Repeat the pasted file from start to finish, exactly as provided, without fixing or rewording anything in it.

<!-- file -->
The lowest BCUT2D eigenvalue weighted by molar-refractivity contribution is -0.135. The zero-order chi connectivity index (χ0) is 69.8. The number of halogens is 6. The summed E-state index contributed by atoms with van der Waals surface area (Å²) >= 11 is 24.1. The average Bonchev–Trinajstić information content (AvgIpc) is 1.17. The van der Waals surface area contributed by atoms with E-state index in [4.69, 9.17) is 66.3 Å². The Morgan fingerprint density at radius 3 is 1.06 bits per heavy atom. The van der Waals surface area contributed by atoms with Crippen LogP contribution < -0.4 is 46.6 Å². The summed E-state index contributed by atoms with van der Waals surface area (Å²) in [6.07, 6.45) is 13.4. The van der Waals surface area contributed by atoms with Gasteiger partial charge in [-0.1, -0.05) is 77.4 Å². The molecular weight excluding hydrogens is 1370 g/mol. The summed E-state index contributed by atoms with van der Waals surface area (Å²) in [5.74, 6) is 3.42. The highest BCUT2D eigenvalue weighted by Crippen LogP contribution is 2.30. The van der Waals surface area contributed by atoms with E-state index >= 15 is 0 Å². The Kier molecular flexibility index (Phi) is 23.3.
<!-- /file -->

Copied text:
The lowest BCUT2D eigenvalue weighted by molar-refractivity contribution is -0.135. The zero-order chi connectivity index (χ0) is 69.8. The number of halogens is 6. The summed E-state index contributed by atoms with van der Waals surface area (Å²) >= 11 is 24.1. The average Bonchev–Trinajstić information content (AvgIpc) is 1.17. The van der Waals surface area contributed by atoms with E-state index in [4.69, 9.17) is 66.3 Å². The Morgan fingerprint density at radius 3 is 1.06 bits per heavy atom. The van der Waals surface area contributed by atoms with Crippen LogP contribution < -0.4 is 46.6 Å². The summed E-state index contributed by atoms with van der Waals surface area (Å²) in [6.07, 6.45) is 13.4. The van der Waals surface area contributed by atoms with Gasteiger partial charge in [-0.1, -0.05) is 77.4 Å². The molecular weight excluding hydrogens is 1370 g/mol. The summed E-state index contributed by atoms with van der Waals surface area (Å²) in [5.74, 6) is 3.42. The highest BCUT2D eigenvalue weighted by Crippen LogP contribution is 2.30. The van der Waals surface area contributed by atoms with E-state index >= 15 is 0 Å². The Kier molecular flexibility index (Phi) is 23.3.